Begin by positioning the inwales dry, holding them onto the hull with spring clamps. Then screw right through the hull into the scupper blocks, using #8 x 3/4" round washer head screws. Don't put the screws in the center of the scupper blocks; set them off to the side a little bit away from center. This cuts the screw threads for easy attachment when glued. Mount the inwale just a hair below the sheer so that later trimming will leave the sheer flush with the gunwale. Remove the screws, and coat the scupper block gluing surfaces with unthickened epoxy. It is a good idea to seal coat the insides of the scuppers with epoxy at this point as well. The inside of the hull must be sanded to provide a bonding surface for the epoxy glue. Coat the scupper blocks with thickened epoxy, and screw the inwales back in. Positioning is easy, since you already have the screw holes. Don't pull too tight on the screws - epoxy needs a slightly wider glue line than PVA glue. Let the epoxy cure for a day or two, and then remove the screws. The screw holes will be covered by the outwales. Clean up the top edge, making the top of the sheer strip flush with the top of the inwale.
The shape and dimensions of the outwales is a matter of personal preference, governed somewhat by the size of the boat. Obviously, a sixteen or seventeen foot canoe would benefit both structurally and aesthetically by gunwales larger than would be practical or pretty on a more delicate craft like the Wee Lassie.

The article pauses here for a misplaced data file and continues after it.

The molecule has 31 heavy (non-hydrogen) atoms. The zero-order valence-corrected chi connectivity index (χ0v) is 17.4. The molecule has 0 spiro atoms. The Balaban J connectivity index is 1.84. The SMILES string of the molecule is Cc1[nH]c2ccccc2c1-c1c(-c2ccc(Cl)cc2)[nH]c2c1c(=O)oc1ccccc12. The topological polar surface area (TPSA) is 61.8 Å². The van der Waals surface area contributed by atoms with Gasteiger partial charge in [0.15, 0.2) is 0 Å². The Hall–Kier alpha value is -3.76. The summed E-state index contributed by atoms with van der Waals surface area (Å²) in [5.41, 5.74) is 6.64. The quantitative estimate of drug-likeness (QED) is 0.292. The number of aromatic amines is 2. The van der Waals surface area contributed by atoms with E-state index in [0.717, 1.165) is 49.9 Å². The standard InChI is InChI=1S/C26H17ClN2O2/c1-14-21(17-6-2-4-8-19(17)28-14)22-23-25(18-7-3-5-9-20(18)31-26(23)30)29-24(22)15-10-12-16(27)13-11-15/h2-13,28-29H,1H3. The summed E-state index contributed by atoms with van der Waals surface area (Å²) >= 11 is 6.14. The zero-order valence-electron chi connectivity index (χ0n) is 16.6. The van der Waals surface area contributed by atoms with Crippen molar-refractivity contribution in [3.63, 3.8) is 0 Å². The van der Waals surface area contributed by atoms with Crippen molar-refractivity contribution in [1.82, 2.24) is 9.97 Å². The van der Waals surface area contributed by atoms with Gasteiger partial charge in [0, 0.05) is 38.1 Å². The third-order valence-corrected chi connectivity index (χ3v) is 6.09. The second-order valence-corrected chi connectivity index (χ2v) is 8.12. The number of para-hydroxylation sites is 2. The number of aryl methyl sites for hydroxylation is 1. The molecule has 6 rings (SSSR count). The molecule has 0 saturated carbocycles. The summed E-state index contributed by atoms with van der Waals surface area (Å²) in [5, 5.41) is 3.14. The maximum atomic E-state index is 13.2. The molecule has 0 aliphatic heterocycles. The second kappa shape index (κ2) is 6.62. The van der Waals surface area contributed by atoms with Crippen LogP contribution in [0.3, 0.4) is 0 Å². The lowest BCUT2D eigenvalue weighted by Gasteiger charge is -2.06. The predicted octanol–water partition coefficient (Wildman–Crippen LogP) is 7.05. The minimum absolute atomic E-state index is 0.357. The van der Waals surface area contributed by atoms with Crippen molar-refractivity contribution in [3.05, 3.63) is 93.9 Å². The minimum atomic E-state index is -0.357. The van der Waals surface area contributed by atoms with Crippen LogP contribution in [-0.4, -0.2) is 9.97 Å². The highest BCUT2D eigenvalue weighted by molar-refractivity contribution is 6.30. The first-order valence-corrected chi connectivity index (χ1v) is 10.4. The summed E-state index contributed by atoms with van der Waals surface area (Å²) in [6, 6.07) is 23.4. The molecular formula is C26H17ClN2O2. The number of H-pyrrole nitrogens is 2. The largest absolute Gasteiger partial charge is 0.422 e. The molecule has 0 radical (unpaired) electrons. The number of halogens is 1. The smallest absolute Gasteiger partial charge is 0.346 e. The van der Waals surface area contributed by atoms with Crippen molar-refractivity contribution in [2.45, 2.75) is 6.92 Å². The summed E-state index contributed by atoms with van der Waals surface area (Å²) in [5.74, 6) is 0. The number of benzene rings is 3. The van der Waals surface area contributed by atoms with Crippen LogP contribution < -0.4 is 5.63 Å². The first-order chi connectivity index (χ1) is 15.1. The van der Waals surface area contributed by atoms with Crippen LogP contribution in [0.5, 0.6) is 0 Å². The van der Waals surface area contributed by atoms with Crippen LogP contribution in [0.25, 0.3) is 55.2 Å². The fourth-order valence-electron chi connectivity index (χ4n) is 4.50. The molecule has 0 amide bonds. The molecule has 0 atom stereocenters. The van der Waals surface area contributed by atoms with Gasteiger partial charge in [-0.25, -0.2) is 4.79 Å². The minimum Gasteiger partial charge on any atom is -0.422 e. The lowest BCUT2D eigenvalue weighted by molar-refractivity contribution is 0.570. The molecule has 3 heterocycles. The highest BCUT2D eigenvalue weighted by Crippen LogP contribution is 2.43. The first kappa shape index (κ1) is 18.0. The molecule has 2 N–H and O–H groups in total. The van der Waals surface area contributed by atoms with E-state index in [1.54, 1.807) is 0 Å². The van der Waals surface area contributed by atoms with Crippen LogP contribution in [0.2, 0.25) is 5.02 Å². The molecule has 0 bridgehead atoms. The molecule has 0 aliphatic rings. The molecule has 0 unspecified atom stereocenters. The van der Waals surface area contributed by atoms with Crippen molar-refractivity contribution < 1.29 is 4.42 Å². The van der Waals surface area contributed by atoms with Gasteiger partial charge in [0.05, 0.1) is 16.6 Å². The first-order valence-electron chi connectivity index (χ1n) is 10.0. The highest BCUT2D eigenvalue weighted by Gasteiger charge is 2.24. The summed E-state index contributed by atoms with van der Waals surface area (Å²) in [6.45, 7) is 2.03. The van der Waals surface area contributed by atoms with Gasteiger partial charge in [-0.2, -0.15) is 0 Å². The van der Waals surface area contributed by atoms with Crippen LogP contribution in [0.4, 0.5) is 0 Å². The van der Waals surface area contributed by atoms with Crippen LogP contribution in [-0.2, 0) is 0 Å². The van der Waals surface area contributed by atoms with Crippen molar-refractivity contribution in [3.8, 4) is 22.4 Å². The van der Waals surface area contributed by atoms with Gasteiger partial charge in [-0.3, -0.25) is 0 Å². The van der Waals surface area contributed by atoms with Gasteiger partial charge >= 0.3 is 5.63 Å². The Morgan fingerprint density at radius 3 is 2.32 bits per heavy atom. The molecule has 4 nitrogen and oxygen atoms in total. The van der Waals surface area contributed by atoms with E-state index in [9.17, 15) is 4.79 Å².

The last few feet of the outwales are generally tapered in both thickness and width. If you are building a kit with the outwales already rounded over, the inside surface would get the taper cut into it. If making your own, taper the outside before rounding over the edges. This leaves the smooth inner surface for gluing to the hull, and a better joint results. To cut the taper, lay it out with pencil and cut it out with a portable jig saw or on the band saw. Clean up the cut with a block plane. Thinning the height of the outwale is done with a block plane on the bottom edge, leaving the top edge straight and able to be easily aligned with the sheer.
Attach the outwales in a fashion similar to mounting the inwales. Clamp the outwales on the hull and mark for drilling screw holes aligned with the center of the scupper blocks. Remove the outwales, drill a 3/8" diameter counterbore recess for plugs using a Forstner bit in a drill press, followed by clearance holes for #6 x 11/4" square drive face frame screws. If the outwales were tapered, there will not be enough thickness to drill a counterbore and still leave enough wood for screws near the ends. I drill the counter bore, but do not drill for mounting screws. The counterbores are simply plugged later for looks, and the ends of the outwales are glued on and held with clamps until the epoxy cures.
Screw the outwales on dry (again, to cut the screw threads), making sure of the exact alignment with the top surface of the inwales. Remove the screws and coat the outwale with unthickened epoxy, let it soak in, wipe off the excess, and glue it down with thickened epoxy. After curing and cleanup, the screws are removed and the holes plugged. I use contrasting wood tapered plugs for visual effect that I cut myself with a tapered plug cutter.
After the inwales and outwales are installed, I use a 1/8" round-over bit with a brass pilot to rout the edges of the scuppers. This softens them, and I like the look. The bit is from MLCS. The catalog number is #6600, and their phone number is 1-800-533-9298.